Proper Hay Sampling (Nutrition Update, Volume 16)

Proper sampling of hay and forage is of tremendous importance to assure an accurate forage test. Remember, a lab test is only as good as the sample provided to the lab. Here’s the dilemma: Hundreds of thousands of pounds of highly variable plant material must be represented in a single, tiny, thumbnail-sized sample!! Often, the sample actually analyzed by the lab is often only ½ gram! This sample must not only represent the proper leaf-stem ratio and the legume/grass mix, but also reflect the spotty presence of weeds. Sampling variation is a significant problem in hay testing, and causes millions of dollars in lost revenue each year by either buyer, seller, or in animal performance. In practice, hay sampling produces more variation in results than does lab error. However, if sampling protocol is carefully followed, sampling variation can be reduced to an acceptable level, and the potential forage quality successfully predicted.

The following steps are widely considered to be the key elements of a standardized sampling protocol.

Identify a Single Lot of Hay
This is a key first step to proper hay sampling, and one frequently ignored. A hay lot should be identified which is a single cutting, a single field and variety, and generally be less than 200 tons. Combinations of different lots of hay cannot be represented adequately by a forage sampling method; different lots should be sampled separately. Don’t mix cuttings, fields, or hay types.

When to Sample?
It is important to sample the hay either as close to feeding, or as close to point of sale as possible. Dry matter measurements are especially subject to changes after harvest and during storage, but other measurements may also change. Hay immediately after harvest normally goes through a process of further moisture lost known as a ‘sweat’. During this period, hay may heat up due to the activities of microorganisms, driving residual moisture from the hay. Thus, moisture content is likely to be reduced in the days and weeks after harvest. If the hay has been baled at excess moisture, further biological activity may result in molding, or even (under very high moisture conditions) spontaneous combustion of hay. However, after hay has equilibrated to the range of 90% DM (10% moisture, depending upon humidity), it is typically quite stable. ‘As received’ dry matter measurements should be used to adjust quantity (tonnage, yield), not quality parameters, which should be compared on 100% DM basis.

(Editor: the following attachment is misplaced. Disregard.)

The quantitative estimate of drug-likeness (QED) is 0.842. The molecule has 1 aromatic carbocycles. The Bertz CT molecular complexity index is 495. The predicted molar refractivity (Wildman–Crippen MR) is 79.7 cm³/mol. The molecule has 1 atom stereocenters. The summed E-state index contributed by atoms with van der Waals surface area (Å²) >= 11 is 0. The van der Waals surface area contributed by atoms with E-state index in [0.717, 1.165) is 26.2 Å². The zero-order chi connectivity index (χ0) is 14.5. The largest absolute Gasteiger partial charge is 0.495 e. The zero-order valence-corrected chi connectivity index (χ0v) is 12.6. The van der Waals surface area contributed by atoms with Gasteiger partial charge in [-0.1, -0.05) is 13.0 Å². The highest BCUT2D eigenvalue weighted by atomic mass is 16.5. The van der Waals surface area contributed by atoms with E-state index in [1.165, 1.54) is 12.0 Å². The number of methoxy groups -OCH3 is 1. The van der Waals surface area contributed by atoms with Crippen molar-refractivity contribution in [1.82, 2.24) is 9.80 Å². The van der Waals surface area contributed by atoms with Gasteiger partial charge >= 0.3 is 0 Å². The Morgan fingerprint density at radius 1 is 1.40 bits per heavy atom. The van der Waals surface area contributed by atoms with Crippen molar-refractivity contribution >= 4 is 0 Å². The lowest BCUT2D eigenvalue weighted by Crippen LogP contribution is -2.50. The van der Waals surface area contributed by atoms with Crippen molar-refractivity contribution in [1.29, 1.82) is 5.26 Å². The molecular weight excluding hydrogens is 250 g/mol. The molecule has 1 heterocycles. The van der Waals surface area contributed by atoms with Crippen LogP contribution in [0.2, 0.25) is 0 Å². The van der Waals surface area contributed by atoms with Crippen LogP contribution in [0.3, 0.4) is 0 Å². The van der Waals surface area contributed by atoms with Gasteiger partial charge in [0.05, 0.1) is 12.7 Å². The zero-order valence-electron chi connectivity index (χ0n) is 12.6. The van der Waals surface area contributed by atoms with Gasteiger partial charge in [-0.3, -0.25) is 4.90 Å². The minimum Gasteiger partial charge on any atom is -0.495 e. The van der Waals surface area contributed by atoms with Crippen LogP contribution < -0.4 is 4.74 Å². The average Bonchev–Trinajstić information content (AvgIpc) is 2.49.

Choose a Sharp, Well-Designed Coring Device
Use a sharp coring device 3/8-3/4” diameter. Never send in flakes or grab samples, it is nearly impossible for these samples to represent a hay lot. “Hand-grab’ samples have been shown to be significantly lower in quality than correctly sampled forage. The corer should have a tip 90o to shaft, not angled—studies have shown that angled shafts push aside some components of hay, providing a non-representative sample of the entire mix. Very small diameter tips (<3/8”) do not adequately represent the leaf-stem ratio of the hay. Too-large diameter or too-long probes (e.g. > 24”) provide good samples, but give too much forage in a 20 probe composite sample—thus the sampler may stop before 20 cores are completed or the lab may not grind the whole sample (see below). The length of probe should allow probing to a depth of 12”-24”. Studies have shown this depth to successfully characterize the variation in hay, even in large (1 ton) bales, and no significant differences were seen between a 32” and 12” probe. A range of probe tip designs have been used successfully, from serrated to non-serrated tips—it is probably most important that the tip be sharp (and maintained sharp), and not create ‘fines’ during the cutting action, but cleanly cut across a cross-section of hay. Some probes are power, hand-brace, or auger driven, whereas others are push-type, both of which may work well. Many (not all) probes can be used to successfully represent a hay lot as long as they follow these principles: they easily penetrate the bale, fairly represent the leaf-stem ratio, can be easily sharpened, and produce approximately ½ lb (200 g) of sample in about 20 cores to a depth of 12”-24”. (See a listing of probes at the NFTA website

Sample at Random